The plan would transfer most of the Hudson Elementary students to Northwest Elementary, which shares a campus with Hudson middle and high schools. The district would transform the entire campus, using the advanced Cambridge Programme as an academic base and also providing community and social services to students, their families and area residents.
“One of the things we miss the boat on when we’re trying to figure out how to deal effectively with low-income communities is, how do you get them more involved in the schools,” Gadd said. “Our goal is to create an environment on campus where parents come” to get their children, but also to receive services and find help as they need it.
The elementary and high schools would get major renovations, funded by the Penny for Pasco revenue. And the configurations would change. Northwest would serve prekindergarten through third grade, emphasizing early education. The middle school would serve grades four through eight, and the high school would remain a ninth- through twelfth-grade site.
The high school would expand its dual enrollment program. Currently, the school lists only one dual enrollment offering.
All this would begin in 2021, with the final remodeling of Hudson High completed by 2023.
Other components of the proposal include:
• Converting Marlowe Elementary in New Port Richey into a STEM (science, technology, engineering and math) magnet school. Creating a 4-acre playground/park on the site for community use. (Targeted for 2021)
• Building a sixth- to 12th-grade STEM magnet academy on U.S. 41 in Land O’ Lakes, either by the Tierra del Sol development or in the Connerton subdivision. The nearby Sanders STEAM elementary magnet would feed into this campus. (2023)
• Renovating Gulf High School. (2023)
• Building a K-8 STEM magnet school in or near the Epperson Ranch development of Wesley Chapel. (2024)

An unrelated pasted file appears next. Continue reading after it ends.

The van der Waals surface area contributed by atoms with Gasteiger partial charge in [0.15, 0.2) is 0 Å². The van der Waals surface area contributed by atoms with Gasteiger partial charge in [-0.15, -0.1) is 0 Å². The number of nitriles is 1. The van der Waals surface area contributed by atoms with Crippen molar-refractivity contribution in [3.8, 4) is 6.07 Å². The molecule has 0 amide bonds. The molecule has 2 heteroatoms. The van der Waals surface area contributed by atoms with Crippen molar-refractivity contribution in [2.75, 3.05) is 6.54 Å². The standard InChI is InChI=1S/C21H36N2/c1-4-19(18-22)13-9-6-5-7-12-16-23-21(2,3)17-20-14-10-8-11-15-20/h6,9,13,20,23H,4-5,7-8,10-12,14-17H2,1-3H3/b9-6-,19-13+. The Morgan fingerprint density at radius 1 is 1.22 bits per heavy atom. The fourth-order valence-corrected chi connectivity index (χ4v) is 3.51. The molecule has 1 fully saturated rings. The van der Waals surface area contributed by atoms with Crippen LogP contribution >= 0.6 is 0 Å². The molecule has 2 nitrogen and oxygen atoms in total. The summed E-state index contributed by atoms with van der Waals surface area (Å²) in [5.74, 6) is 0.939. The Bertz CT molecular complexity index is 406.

• Creating a STEM magnet at Centennial Elementary in Zephyrhills to fit with a similar program at neighboring Centennial Middle.
• If financially possible, renovating Gulf Middle School and the Hudson Elementary buildings, which could be used for different district functions.
Browning said he is committed to this project as a way to improve education. It is in line with past efforts such as the Sanders STEAM, magnets at Centennial and Bayonet Point middle schools, he said, and the recently opened Krinn Technical High.
Seeking a third term in office, Browning has come under fire — particularly in west Pasco — for not taking aggressive steps to turn around years of mediocre student outcomes. Former state senator John Legg, who operates a charter school, has called out the inaction and announced efforts by his charter to step into the void.
Browning’s said his latest proposal, with the exception of closing Hudson Elementary, can be done without a board vote. Funding already is in place for most of the work, he said, adding that he intends to ask the board to vote on Hudson Elementary in early 2020.
The district plans a parent meeting for Hudson Elementary families on Jan. 16.
Board chairwoman Colleen Beaudoin said communication will be key.
“If we can work as a team with our community and staff, this is more likely to be a success,” she said.
Board member Cynthia Armstrong predicted support as information emerges: “As word comes out, I think it’s going to overcome a lot of objections.”
Contact Jeffrey S. Solochek at email@example.com.